Kara Walker Knew People Would Take Dumb Selfies With ‘A Subtlety,’ and That Shouldn’t Surprise Us

The sphinx is long gone and the Domino Sugar Factory is well on its way to becoming a luxury housing complex, but the conversation surrounding Kara Walker’s A Subtlety, the art installation/social media phenomenon of the summer, isn’t quite over yet. In an interview with the Los Angeles Times’ Carolina Miranda, Walker spoke at length about A Subtlety for the first time since its July 6th close date, and especially the part of the piece many onlookers assumed Walker hadn’t planned out: the audience’s reactions.

Within weeks of the exhibit’s opening in Williamsburg, the poster-child neighborhood for gentrification and its accompanying side effects (tech bros, man buns, and the most brunch spots per capita outside Portland), a consensus quickly formed around the work. The art itself? Brilliant. The insensitive responses, collected for our nose-wrinkling pleasure on the installation’s very own Instagram hashtag? Disgusting.

Essays like Gawker’s “The Audacity of No Chill: Kara Walker in the Instagram Capital” and Indypendent’s “Why I Yelled at the Kara Walker Exhibit” were right to criticize those (predominantly white) visitors who greeted “a striking and incredibly well executed commentary on the historical relationship between race and capital,” as Colorlines’ Jamilah King described the work, with jokes about the sphinx’s vagina or gag pictures where the subject pretends to pinch her ass. Notably absent from such critiques, however, was the idea that those reactions might have been anticipated, or even counted on, by Walker herself.

Here’s Walker’s response to Miranda, who asked her to comment on some of the “vulgar” pictures crowding #karawalkerdomino:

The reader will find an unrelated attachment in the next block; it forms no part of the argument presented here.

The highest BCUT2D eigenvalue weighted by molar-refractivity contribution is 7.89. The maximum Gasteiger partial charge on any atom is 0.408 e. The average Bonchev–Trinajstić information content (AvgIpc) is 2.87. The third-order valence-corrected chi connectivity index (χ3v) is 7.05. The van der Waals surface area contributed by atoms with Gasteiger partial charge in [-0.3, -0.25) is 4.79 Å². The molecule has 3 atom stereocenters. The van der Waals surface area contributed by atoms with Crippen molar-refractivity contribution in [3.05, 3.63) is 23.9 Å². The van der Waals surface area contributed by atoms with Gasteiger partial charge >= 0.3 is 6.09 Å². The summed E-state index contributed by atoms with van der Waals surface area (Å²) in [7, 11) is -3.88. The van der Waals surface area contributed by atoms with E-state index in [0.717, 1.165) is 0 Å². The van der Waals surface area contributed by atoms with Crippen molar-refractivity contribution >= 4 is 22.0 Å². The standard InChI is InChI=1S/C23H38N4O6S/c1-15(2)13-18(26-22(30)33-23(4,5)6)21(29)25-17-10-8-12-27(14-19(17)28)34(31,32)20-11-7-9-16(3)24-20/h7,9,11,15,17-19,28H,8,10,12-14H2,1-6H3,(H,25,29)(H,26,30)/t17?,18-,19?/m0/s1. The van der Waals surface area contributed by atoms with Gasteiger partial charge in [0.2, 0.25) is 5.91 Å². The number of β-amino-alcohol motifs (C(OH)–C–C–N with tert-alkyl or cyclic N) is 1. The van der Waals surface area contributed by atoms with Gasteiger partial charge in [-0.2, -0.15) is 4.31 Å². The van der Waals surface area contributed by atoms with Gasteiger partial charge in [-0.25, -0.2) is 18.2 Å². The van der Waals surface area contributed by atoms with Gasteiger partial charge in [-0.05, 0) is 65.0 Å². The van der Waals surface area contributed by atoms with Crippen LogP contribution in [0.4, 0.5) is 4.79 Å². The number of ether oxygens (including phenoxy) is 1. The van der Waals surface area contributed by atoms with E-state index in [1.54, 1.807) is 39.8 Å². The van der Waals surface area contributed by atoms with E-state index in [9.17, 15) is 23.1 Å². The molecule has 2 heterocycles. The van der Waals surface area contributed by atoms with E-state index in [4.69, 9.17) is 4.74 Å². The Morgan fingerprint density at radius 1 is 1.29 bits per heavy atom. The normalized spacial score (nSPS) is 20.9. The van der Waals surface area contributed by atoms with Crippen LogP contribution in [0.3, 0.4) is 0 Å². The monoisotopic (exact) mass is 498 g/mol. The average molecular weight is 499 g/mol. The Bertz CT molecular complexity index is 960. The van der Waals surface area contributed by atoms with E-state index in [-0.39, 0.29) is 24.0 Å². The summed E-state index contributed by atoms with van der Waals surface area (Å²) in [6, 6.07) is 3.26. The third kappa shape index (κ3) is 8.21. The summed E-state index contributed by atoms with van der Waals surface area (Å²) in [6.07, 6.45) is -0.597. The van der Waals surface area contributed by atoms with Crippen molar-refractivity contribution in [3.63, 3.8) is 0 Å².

I put a giant 10-foot vagina in the world and people respond to giant 10-foot vaginas in the way that they do. It’s not unexpected. Maybe I’m sick. Sometimes I get a sort of kick out of the hyper essay writing, that there’s gotta be this way to sort of control human behavior. [But] human behavior is so mucky and violent and messed-up and inappropriate. And I think my work draws on that. It comes from there. It comes from responding to situations like that, and it pulls it out of an audience. I’ve got a lot of video footage of that [behavior]. I was spying.

The only part of her answer that’s surprising is that Walker felt the need to collect video footage. After all, the factory space had signs actively encouraging visitors to post their pictures, crass or commemorative, to the custom hashtag. What was #karawalkerdomino for, if not to show what people often do when confronted with sensitive topics — and how shockingly willing they are to put their insensitivity on display for an entire social network to see?

It’s a shame that we’re still at the point where viewers will inevitably notice a sculpture’s “10-foot vagina,” rather than the sugar it’s made out of, a symbol with its roots in slavery, or the dissonance between its white, “refined” color and its depiction of a black woman. But part of the work’s genius is Walker’s ability to know her audience (as she acknowledges earlier in the interview, one that’s mostly white), predict its response, and incorporate that into more perceptive onlookers’ takeaway from the exhibit.

When Nicholas Powers accused some attendees of “recreating the very racism this art is supposed to critique,” he was partly right; the reactions were racist, and the impact of A Subtlety derives from its depiction of racism’s (and capitalism’s) human cost. Yet provoking a display of racism and offering a platform for that racism’s display, the social media equivalent of giving someone enough rope to hang themselves with, was a means for Walker to expand her critique.

Ignoring that possibility was a major gap in responses to A Subtlety while the installation was still up and running. Now that Walker’s acknowledged that, yes, she was well aware those responses would happen — she even tells Miranda that the footage will eventually become a piece in and of itself — it’s time to adjust our views of A Subtlety accordingly. Appalling as some reactions to the installation were, those reactions were making Walker’s point for her. The artist’s awareness of that before, during, and after the exhibit’s run only adds to the work’s strength. All those selfies didn’t detract from the impact of A Subtlety; they were playing right into Walker’s expert hands.